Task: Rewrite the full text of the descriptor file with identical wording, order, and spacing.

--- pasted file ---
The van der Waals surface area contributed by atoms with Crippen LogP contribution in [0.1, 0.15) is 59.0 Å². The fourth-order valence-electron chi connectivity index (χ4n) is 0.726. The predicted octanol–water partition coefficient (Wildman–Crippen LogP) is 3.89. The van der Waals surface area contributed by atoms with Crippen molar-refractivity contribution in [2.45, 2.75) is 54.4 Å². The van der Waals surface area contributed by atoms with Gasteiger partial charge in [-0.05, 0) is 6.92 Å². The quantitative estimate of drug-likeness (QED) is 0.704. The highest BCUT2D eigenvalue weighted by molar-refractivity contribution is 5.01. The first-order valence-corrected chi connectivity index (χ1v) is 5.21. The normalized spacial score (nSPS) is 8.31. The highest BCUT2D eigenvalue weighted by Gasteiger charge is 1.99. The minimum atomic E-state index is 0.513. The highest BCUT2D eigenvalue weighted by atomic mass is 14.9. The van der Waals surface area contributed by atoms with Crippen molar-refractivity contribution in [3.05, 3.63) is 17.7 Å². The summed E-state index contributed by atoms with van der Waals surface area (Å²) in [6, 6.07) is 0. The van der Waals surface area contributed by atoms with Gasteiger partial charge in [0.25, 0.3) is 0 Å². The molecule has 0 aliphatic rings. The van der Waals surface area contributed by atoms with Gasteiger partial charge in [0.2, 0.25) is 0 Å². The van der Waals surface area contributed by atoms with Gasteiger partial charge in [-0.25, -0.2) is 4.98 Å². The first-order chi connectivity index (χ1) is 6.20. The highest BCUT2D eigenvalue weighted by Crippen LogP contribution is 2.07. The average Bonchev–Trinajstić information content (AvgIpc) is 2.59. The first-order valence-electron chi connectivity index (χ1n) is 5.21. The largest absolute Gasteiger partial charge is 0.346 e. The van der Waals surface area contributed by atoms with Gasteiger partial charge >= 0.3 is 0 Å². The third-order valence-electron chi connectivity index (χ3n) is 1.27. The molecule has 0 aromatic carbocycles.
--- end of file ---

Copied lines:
The van der Waals surface area contributed by atoms with Crippen LogP contribution in [0.1, 0.15) is 59.0 Å². The fourth-order valence-electron chi connectivity index (χ4n) is 0.726. The predicted octanol–water partition coefficient (Wildman–Crippen LogP) is 3.89. The van der Waals surface area contributed by atoms with Crippen molar-refractivity contribution in [2.45, 2.75) is 54.4 Å². The van der Waals surface area contributed by atoms with Gasteiger partial charge in [-0.05, 0) is 6.92 Å². The quantitative estimate of drug-likeness (QED) is 0.704. The highest BCUT2D eigenvalue weighted by molar-refractivity contribution is 5.01. The first-order valence-corrected chi connectivity index (χ1v) is 5.21. The normalized spacial score (nSPS) is 8.31. The highest BCUT2D eigenvalue weighted by Gasteiger charge is 1.99. The minimum atomic E-state index is 0.513. The highest BCUT2D eigenvalue weighted by atomic mass is 14.9. The van der Waals surface area contributed by atoms with Crippen molar-refractivity contribution in [3.05, 3.63) is 17.7 Å². The summed E-state index contributed by atoms with van der Waals surface area (Å²) in [6, 6.07) is 0. The van der Waals surface area contributed by atoms with Gasteiger partial charge in [0.25, 0.3) is 0 Å². The molecule has 0 aliphatic rings. The van der Waals surface area contributed by atoms with Gasteiger partial charge in [0.2, 0.25) is 0 Å². The van der Waals surface area contributed by atoms with Gasteiger partial charge in [-0.25, -0.2) is 4.98 Å². The first-order chi connectivity index (χ1) is 6.20. The highest BCUT2D eigenvalue weighted by Crippen LogP contribution is 2.07. The average Bonchev–Trinajstić information content (AvgIpc) is 2.59. The first-order valence-electron chi connectivity index (χ1n) is 5.21. The largest absolute Gasteiger partial charge is 0.346 e. The van der Waals surface area contributed by atoms with Gasteiger partial charge >= 0.3 is 0 Å². The third-order valence-electron chi connectivity index (χ3n) is 1.27. The molecule has 0 aromatic carbocycles.